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May 25, 2017

King, Paul Reintroduce Legislation to Boost Local Foods Movement

PRIME Act would ease burdensome federal regulations and help support local meat processing

WASHINGTON, D.C. – Today, U.S. Senators Angus King (I-Maine) and Rand Paul (R-Ky.) reintroduced legislation that would make it easier for small farms and ranches to provide locally-produced meats to consumers. The Processing Revival and Instrastate Meat Exemption Act, or PRIME Act, would give individual states the freedom to permit intrastate distribution of custom-slaughtered meat such as beef, pork, goat or lamb to consumers, restaurants, hotels, boarding houses, and grocery stores.

            “In Maine, we are in the midst of a thriving local foods movement with a growing number of people looking to buy locally-produced meats. But farmers are facing a serious obstacle in meeting that supply due to a limited number of meat processing facilities,” Senator King said. “It makes no sense that a Maine farmer would have to send their animals halfway across the state when they’re looking to sell the meat to their neighbor. This bill, which I’m proud to introduce with my colleague Senator Rand Paul, will give states like Maine more flexibility to regulate the processing and local sale of meats – a common-sense measure that will support Maine farmers and the local foods movement, all while maintaining customer safety.”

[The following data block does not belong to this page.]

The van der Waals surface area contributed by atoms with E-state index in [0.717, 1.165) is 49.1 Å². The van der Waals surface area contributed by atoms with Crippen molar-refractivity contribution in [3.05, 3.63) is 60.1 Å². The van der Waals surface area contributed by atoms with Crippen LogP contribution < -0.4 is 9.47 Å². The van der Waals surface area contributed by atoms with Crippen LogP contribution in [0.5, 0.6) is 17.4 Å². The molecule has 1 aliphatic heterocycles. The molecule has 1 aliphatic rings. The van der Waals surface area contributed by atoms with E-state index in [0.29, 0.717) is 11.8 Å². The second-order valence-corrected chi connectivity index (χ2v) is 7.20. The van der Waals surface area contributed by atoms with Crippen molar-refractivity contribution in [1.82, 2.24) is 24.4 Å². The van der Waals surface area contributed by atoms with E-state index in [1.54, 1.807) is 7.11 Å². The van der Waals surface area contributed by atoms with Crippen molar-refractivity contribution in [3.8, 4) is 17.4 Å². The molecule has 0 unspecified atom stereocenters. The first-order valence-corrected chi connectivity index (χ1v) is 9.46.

Under current law, the custom slaughter of animals is exempt from federal inspection regulations only if the meat is slaughtered for personal, household, guest, or employee use. That means in order to sell individual cuts of locally-raised meats, farmers and ranchers must first send their animals to one of a limited number of state or USDA-inspected slaughterhouses, which are sometimes hundreds of miles away, adding substantially to transportation costs and stress on the animals.

There are currently five USDA-inspected and eight state-inspected meat processors in Maine. The PRIME Act would provide states with the option to develop and implement regulations creating a third Custom processor category for meats to be sold in-state. Doing so would help relieve the significant shortage of processing capacity and allow small farms, ranches, and slaughterhouses to thrive.

The legislation, which was reintroduced in the U.S. House of Representatives today by Representative Thomas Massie (R-Ky.) and Chellie Pingree (D-Maine), is supported by the Farm-to-Consumer Legal Defense Fund and the Farm & Ranch Freedom Alliance.


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